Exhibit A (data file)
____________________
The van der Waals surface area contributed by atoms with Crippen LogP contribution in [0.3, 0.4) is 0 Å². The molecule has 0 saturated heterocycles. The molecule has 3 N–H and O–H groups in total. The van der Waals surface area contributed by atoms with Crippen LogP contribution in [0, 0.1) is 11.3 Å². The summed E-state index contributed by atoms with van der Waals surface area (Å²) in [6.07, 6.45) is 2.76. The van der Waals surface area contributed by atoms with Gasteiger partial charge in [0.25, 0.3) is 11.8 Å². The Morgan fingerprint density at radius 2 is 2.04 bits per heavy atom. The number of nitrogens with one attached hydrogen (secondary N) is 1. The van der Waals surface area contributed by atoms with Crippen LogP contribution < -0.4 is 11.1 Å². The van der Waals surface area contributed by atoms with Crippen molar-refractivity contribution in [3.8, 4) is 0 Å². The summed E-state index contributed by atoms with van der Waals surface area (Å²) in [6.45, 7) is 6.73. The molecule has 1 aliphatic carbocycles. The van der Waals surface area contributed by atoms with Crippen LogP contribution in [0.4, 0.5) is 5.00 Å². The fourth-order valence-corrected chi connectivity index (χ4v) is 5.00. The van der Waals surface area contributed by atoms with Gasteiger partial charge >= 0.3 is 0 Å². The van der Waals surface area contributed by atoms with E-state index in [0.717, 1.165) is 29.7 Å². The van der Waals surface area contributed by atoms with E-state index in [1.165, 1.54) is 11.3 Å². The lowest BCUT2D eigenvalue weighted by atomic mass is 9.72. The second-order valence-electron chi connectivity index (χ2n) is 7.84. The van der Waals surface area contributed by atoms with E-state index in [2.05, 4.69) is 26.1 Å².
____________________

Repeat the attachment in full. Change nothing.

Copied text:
The van der Waals surface area contributed by atoms with Crippen LogP contribution in [0.3, 0.4) is 0 Å². The molecule has 0 saturated heterocycles. The molecule has 3 N–H and O–H groups in total. The van der Waals surface area contributed by atoms with Crippen LogP contribution in [0, 0.1) is 11.3 Å². The summed E-state index contributed by atoms with van der Waals surface area (Å²) in [6.07, 6.45) is 2.76. The van der Waals surface area contributed by atoms with Gasteiger partial charge in [0.25, 0.3) is 11.8 Å². The Morgan fingerprint density at radius 2 is 2.04 bits per heavy atom. The number of nitrogens with one attached hydrogen (secondary N) is 1. The van der Waals surface area contributed by atoms with Crippen LogP contribution < -0.4 is 11.1 Å². The van der Waals surface area contributed by atoms with Crippen molar-refractivity contribution in [3.8, 4) is 0 Å². The summed E-state index contributed by atoms with van der Waals surface area (Å²) in [6.45, 7) is 6.73. The molecule has 1 aliphatic carbocycles. The van der Waals surface area contributed by atoms with Crippen LogP contribution in [0.4, 0.5) is 5.00 Å². The fourth-order valence-corrected chi connectivity index (χ4v) is 5.00. The van der Waals surface area contributed by atoms with Gasteiger partial charge >= 0.3 is 0 Å². The van der Waals surface area contributed by atoms with E-state index in [0.717, 1.165) is 29.7 Å². The van der Waals surface area contributed by atoms with E-state index in [1.165, 1.54) is 11.3 Å². The lowest BCUT2D eigenvalue weighted by atomic mass is 9.72. The second-order valence-electron chi connectivity index (χ2n) is 7.84. The van der Waals surface area contributed by atoms with E-state index in [2.05, 4.69) is 26.1 Å².